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Barbary Coast

Howard Hawks

Barbary Coast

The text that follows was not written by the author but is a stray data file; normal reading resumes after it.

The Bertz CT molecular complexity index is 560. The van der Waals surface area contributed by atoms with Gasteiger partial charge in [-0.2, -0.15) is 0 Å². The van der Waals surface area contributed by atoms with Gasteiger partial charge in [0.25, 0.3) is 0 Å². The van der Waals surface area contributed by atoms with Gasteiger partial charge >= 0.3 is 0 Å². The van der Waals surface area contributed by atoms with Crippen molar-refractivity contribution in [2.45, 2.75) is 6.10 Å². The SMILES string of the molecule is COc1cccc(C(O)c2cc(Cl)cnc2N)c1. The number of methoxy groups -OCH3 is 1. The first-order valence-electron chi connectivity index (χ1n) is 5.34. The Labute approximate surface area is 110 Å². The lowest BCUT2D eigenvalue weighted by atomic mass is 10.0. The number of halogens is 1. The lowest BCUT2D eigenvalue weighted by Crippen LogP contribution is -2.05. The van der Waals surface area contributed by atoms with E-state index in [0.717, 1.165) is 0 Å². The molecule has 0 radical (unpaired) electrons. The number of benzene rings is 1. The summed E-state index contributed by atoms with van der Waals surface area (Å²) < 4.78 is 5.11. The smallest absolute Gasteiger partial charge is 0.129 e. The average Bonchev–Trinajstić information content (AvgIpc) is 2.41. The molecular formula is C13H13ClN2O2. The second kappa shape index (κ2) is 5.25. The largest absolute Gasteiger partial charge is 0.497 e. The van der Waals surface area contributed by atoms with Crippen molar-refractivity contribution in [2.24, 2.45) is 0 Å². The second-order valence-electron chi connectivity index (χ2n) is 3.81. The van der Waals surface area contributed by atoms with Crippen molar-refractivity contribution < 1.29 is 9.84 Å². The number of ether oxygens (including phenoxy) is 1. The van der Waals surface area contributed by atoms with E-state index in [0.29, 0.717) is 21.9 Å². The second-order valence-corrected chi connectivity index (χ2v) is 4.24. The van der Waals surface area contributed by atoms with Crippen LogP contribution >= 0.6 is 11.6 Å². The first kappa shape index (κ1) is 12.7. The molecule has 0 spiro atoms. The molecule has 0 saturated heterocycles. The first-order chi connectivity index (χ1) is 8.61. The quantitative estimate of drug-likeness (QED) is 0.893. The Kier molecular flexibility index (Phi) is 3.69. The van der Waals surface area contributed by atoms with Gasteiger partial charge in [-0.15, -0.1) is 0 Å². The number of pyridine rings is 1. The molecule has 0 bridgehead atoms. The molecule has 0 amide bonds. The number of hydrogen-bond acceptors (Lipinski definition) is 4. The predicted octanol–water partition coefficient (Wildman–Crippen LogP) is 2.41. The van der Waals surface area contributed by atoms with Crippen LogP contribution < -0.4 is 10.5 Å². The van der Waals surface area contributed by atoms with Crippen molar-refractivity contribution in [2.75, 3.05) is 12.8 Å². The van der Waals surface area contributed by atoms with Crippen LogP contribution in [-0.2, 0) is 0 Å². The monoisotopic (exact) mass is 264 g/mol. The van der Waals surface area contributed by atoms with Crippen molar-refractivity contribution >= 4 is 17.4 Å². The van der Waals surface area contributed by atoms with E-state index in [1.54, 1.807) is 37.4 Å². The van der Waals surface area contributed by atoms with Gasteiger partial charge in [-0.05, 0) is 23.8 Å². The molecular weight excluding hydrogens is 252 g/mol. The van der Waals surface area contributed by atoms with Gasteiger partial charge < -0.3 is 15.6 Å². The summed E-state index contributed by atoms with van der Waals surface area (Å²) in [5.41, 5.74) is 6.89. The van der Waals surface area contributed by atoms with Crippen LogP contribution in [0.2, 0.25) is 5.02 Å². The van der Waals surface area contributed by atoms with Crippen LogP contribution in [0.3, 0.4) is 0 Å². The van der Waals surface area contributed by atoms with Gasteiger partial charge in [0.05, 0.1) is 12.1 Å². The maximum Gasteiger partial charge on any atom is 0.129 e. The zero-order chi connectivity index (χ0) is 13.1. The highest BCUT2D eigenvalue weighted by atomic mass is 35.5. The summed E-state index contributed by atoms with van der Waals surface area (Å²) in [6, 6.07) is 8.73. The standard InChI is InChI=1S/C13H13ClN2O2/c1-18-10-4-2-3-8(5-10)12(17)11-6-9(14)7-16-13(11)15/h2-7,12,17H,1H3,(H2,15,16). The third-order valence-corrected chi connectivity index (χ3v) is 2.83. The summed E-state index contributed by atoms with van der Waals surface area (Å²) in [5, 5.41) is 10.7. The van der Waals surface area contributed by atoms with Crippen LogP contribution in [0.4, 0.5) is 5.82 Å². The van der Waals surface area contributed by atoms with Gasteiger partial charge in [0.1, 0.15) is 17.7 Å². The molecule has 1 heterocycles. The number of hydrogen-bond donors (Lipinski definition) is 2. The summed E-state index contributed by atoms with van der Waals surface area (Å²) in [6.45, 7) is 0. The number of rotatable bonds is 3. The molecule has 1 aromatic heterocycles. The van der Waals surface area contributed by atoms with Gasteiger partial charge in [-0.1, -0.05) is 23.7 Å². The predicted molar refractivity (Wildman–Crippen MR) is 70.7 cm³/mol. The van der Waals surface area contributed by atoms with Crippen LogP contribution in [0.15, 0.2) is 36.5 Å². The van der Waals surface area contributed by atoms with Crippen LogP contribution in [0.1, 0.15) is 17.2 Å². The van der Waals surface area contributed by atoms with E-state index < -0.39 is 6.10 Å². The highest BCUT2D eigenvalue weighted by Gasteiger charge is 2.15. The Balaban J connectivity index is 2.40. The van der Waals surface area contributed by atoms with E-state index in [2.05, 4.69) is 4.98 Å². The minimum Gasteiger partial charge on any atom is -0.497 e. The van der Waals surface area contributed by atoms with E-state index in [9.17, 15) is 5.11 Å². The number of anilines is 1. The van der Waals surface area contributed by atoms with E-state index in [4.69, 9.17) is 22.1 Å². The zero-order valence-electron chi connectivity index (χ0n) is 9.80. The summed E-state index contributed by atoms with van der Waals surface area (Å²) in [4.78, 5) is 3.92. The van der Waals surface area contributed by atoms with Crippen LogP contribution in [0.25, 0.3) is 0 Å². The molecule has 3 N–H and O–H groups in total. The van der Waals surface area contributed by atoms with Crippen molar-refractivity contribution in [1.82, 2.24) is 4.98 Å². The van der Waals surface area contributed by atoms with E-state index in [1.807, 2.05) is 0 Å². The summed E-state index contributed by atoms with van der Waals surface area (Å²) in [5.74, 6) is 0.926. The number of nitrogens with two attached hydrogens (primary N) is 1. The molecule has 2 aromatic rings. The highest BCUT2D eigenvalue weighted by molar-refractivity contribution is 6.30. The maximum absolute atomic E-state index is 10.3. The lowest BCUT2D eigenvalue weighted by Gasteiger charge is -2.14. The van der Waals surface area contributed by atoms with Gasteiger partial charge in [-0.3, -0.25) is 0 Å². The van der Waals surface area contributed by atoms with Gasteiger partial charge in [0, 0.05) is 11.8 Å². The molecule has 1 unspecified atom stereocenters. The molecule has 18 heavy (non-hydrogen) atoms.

This isn't a great Howard Hawks film by a long shot, but it's got some dark atmospherics that lift it above the merely average. Miriam Hopkins lands in 19th century San Francisco only to find that her rich fiancé has been murdered; she immediately takes up with his rumoured killer (Edward G. Robinson), a gambling lord and swindler who never met a punter he couldn't fleece. All goes well until poet/prospector Joel McCrea shows up to steal her heart and incur the wrath of Robinson. You almost wish that McCrea never shows up because it's a lovely wallow in wickedness up until then: Hopkins immediately establishes herself as a self-involved gold-digger, Robinson seems her perfect match in greed and avarice, and Hawks makes everything dank and fetid as they go about their nefarious business. They're such a scuzzy pair that it doesn't make sense that McCrea could appeal to her conscience or that she'd give a hoot about Robinson's campaign of intimidation, meaning the film hits a brick wall once the Production Code has its way with the script. Still, a redemptive romance and rinky-dink upbeat ending can't entirely blow off the scandalous nature of the production. And though there's not much meat to the highly abbreviated script, it's got enough immoral incidents to bolster Hawks's stylistics with their suggestion of moral anarchy and sensual decay. The Barbary Coast setting feels like a sister under the skin to Dead Man's corrupt town of Machine, making you wonder if Jim Jarmusch is a fan. If it's only half a good movie, the good half is good enough to make you stomach the slack parts. (MGM)


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